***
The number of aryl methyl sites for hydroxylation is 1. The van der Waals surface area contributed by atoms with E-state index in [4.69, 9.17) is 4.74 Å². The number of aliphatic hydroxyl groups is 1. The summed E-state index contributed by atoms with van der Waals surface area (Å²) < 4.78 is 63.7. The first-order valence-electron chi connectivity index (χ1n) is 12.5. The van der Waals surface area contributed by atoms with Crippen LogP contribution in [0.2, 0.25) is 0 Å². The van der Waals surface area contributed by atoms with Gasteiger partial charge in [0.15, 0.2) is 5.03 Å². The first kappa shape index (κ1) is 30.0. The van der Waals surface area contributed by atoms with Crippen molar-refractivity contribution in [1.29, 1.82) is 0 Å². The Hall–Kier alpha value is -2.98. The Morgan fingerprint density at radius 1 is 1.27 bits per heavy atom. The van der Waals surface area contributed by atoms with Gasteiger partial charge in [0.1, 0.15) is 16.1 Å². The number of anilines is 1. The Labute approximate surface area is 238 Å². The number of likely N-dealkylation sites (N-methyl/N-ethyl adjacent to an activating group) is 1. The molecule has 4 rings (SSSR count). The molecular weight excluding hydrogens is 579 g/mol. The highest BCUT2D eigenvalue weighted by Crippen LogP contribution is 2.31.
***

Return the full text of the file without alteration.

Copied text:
The number of aryl methyl sites for hydroxylation is 1. The van der Waals surface area contributed by atoms with E-state index in [4.69, 9.17) is 4.74 Å². The number of aliphatic hydroxyl groups is 1. The summed E-state index contributed by atoms with van der Waals surface area (Å²) < 4.78 is 63.7. The first-order valence-electron chi connectivity index (χ1n) is 12.5. The van der Waals surface area contributed by atoms with Crippen LogP contribution in [0.2, 0.25) is 0 Å². The van der Waals surface area contributed by atoms with Gasteiger partial charge in [0.15, 0.2) is 5.03 Å². The first kappa shape index (κ1) is 30.0. The van der Waals surface area contributed by atoms with Crippen molar-refractivity contribution in [1.29, 1.82) is 0 Å². The Hall–Kier alpha value is -2.98. The Morgan fingerprint density at radius 1 is 1.27 bits per heavy atom. The van der Waals surface area contributed by atoms with Gasteiger partial charge in [0.1, 0.15) is 16.1 Å². The number of anilines is 1. The Labute approximate surface area is 238 Å². The number of likely N-dealkylation sites (N-methyl/N-ethyl adjacent to an activating group) is 1. The molecule has 4 rings (SSSR count). The molecular weight excluding hydrogens is 579 g/mol. The highest BCUT2D eigenvalue weighted by Crippen LogP contribution is 2.31.